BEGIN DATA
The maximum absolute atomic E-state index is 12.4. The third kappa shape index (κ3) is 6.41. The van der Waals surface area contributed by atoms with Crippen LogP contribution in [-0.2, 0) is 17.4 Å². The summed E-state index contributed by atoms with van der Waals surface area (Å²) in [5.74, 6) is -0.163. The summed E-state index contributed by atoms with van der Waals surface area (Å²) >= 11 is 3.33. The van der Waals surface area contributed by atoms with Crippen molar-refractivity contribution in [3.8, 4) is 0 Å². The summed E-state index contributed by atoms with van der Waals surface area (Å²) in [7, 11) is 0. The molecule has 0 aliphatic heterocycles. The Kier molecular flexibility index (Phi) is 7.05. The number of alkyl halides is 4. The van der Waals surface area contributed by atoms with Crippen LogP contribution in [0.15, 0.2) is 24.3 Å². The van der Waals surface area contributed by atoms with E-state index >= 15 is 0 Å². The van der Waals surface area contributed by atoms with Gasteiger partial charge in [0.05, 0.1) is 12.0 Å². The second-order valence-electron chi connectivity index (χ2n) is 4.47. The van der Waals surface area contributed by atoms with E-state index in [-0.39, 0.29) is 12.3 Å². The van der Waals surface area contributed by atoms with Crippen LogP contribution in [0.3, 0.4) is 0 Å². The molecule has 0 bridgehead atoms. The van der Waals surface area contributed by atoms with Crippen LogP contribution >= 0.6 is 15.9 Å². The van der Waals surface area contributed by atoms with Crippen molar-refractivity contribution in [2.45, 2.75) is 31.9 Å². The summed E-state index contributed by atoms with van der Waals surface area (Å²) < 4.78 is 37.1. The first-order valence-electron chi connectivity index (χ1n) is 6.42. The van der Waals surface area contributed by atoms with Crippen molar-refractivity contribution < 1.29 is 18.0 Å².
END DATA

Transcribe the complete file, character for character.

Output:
The maximum absolute atomic E-state index is 12.4. The third kappa shape index (κ3) is 6.41. The van der Waals surface area contributed by atoms with Crippen LogP contribution in [-0.2, 0) is 17.4 Å². The summed E-state index contributed by atoms with van der Waals surface area (Å²) in [5.74, 6) is -0.163. The summed E-state index contributed by atoms with van der Waals surface area (Å²) >= 11 is 3.33. The van der Waals surface area contributed by atoms with Crippen molar-refractivity contribution in [3.8, 4) is 0 Å². The summed E-state index contributed by atoms with van der Waals surface area (Å²) in [7, 11) is 0. The molecule has 0 aliphatic heterocycles. The Kier molecular flexibility index (Phi) is 7.05. The number of alkyl halides is 4. The van der Waals surface area contributed by atoms with Crippen LogP contribution in [0.15, 0.2) is 24.3 Å². The van der Waals surface area contributed by atoms with E-state index >= 15 is 0 Å². The van der Waals surface area contributed by atoms with Gasteiger partial charge in [0.05, 0.1) is 12.0 Å². The second-order valence-electron chi connectivity index (χ2n) is 4.47. The van der Waals surface area contributed by atoms with E-state index in [-0.39, 0.29) is 12.3 Å². The van der Waals surface area contributed by atoms with Crippen LogP contribution in [0.3, 0.4) is 0 Å². The molecule has 0 bridgehead atoms. The van der Waals surface area contributed by atoms with Crippen LogP contribution >= 0.6 is 15.9 Å². The van der Waals surface area contributed by atoms with Crippen molar-refractivity contribution in [2.45, 2.75) is 31.9 Å². The summed E-state index contributed by atoms with van der Waals surface area (Å²) < 4.78 is 37.1. The first-order valence-electron chi connectivity index (χ1n) is 6.42. The van der Waals surface area contributed by atoms with Crippen molar-refractivity contribution < 1.29 is 18.0 Å².